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post #8 of 21 Old 08-09-2012, 07:54 AM Thread Starter
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Thank you for your replies! I hope it wasn't colic. The horse did settle down after a while (about 30 minutes) with the firmer, more experienced hand of the next rider, so it probably wasn't. I just felt silly about the whole situation, number one because I thought I caused it with my concern and nervousness, and number two because I didn't trust my instincts and refuse to mount that horse despite what the trainer said (She has never thrown/rolled a rider, It's the flies and will get better after we begin to ride, etc). I don't know very much about horses, and what I know was told to me by my trainer, who is typically very safety conscious. I will use my own eyes, ears, and "gut feelings" from now on!
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post #9 of 21 Old 08-09-2012, 07:58 AM
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No, that was NOT your fault. Something was bothering the horse, so it tried it. And since it tried it on both of you, most likely the particular horse did it in past too (and most probably successfully).

My paint tried to pull it on me once several years ago (just stopped and went down to roll because of the flies and her being sweaty). Good smack on butt to get her up, getting back to the saddle, and making her work hard cured that "issue".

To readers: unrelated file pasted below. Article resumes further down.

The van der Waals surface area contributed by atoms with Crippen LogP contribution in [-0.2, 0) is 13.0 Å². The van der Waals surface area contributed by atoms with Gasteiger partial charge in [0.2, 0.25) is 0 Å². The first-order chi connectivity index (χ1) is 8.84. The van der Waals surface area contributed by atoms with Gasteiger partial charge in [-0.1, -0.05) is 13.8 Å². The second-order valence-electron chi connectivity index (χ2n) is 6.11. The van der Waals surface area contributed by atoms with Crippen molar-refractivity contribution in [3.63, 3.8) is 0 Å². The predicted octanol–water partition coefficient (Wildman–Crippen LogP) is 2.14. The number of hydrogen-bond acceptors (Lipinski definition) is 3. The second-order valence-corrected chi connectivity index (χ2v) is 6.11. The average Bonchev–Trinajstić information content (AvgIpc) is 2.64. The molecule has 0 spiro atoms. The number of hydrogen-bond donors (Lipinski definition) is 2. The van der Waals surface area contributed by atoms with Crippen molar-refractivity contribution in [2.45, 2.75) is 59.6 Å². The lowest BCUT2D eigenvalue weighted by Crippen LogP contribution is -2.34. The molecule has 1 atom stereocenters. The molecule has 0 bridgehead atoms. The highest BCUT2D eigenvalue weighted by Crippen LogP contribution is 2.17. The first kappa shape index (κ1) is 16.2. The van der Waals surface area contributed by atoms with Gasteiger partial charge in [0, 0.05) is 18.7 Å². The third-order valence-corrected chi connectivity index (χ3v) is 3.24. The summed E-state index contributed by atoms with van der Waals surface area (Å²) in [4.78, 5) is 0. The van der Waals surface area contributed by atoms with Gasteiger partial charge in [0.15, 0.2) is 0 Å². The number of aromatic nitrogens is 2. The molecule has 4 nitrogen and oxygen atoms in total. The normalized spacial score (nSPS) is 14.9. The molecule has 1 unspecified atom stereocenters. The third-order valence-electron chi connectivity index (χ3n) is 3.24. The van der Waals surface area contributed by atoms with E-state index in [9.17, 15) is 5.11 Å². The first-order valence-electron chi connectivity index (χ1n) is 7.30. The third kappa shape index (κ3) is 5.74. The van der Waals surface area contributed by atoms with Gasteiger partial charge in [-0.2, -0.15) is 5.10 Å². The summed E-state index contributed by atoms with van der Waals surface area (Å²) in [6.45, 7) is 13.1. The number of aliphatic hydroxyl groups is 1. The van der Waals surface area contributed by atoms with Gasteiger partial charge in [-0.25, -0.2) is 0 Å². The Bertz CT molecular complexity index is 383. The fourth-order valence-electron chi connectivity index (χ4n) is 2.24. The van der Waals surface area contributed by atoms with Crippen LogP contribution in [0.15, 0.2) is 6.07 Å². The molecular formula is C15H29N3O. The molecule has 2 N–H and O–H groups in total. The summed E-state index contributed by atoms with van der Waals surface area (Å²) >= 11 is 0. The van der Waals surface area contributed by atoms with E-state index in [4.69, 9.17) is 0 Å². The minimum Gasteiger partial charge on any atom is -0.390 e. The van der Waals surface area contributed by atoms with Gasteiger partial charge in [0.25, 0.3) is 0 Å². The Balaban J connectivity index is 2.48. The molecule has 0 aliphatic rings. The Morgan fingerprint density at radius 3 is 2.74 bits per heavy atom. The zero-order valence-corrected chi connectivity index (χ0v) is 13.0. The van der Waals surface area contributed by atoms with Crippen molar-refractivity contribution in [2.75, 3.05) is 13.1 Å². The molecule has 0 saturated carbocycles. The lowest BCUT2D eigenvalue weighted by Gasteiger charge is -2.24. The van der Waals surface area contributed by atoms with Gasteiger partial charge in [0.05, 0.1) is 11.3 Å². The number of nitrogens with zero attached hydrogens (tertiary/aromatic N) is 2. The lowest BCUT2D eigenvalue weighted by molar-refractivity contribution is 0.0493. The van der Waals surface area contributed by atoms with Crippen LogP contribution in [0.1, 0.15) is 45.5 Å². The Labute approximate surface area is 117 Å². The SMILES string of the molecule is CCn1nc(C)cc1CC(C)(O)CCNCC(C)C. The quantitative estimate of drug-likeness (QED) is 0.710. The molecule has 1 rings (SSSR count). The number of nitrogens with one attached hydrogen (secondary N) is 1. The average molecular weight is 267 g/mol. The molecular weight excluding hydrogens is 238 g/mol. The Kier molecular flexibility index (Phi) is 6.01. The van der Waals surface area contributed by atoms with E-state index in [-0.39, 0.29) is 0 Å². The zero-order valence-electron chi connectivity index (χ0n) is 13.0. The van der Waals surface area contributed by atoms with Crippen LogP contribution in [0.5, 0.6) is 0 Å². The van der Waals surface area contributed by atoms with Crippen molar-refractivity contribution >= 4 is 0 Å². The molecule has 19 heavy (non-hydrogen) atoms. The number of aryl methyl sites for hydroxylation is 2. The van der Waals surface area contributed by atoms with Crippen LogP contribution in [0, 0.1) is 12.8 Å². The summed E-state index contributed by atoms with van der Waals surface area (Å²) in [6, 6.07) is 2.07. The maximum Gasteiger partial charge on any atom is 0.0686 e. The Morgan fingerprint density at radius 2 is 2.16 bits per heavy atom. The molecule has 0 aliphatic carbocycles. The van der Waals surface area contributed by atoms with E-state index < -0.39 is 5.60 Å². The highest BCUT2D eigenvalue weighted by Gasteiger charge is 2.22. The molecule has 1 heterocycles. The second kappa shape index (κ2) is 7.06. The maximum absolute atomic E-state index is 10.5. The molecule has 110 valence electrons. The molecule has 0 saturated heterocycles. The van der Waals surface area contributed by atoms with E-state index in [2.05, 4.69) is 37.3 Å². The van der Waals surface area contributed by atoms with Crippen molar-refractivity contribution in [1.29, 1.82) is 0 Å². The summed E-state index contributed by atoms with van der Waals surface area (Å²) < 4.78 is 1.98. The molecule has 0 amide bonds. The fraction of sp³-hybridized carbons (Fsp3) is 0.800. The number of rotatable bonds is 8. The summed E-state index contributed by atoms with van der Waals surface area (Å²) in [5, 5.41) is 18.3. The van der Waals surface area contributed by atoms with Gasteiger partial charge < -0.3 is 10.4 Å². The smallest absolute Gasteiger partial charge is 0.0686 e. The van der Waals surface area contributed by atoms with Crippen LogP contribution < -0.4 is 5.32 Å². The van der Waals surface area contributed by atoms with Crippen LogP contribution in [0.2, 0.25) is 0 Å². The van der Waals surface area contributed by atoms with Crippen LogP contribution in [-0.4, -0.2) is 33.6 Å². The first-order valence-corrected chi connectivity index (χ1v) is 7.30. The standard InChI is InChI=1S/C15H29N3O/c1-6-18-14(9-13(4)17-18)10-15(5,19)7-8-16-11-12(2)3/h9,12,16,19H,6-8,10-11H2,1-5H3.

I agree with other posters: I'd look into new instructor.

"Life isn't about waiting for the storm to pass: it's about learning to dance in the rain..."

"When we are no longer able to change a situation - we are challenged to change ourselves."

"How people treat you is their karma; how you react is yours."
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post #10 of 21 Old 08-09-2012, 08:22 AM
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Wow, just wow. I'm with others, look into finding a new instructor. One of my students had her gelding go down to roll on her here awhile back. Her older sister worked him at home for a few (they had been at their dads house for 6 weeks so horses were very fresh) and left him tacked, tossed him in the stock trailer and came here. He was still a little sweaty and having hard clay at home, the loose sand in my arena was very appealing. He had a little rider on him and knew he could get away with it so he did. I'm screaming bail as soon as I saw his wheels turning and she did get off & away with time to spare. He ended up staying with me for a couple weeks so I could put him in the same situation and show him the light ;)

I can only imagine what her stepdad would have said to me if I had told her she told him to roll via telepathy. No doubt there would be a rumor spreading like wild fire that I was the woo woo crazy lady.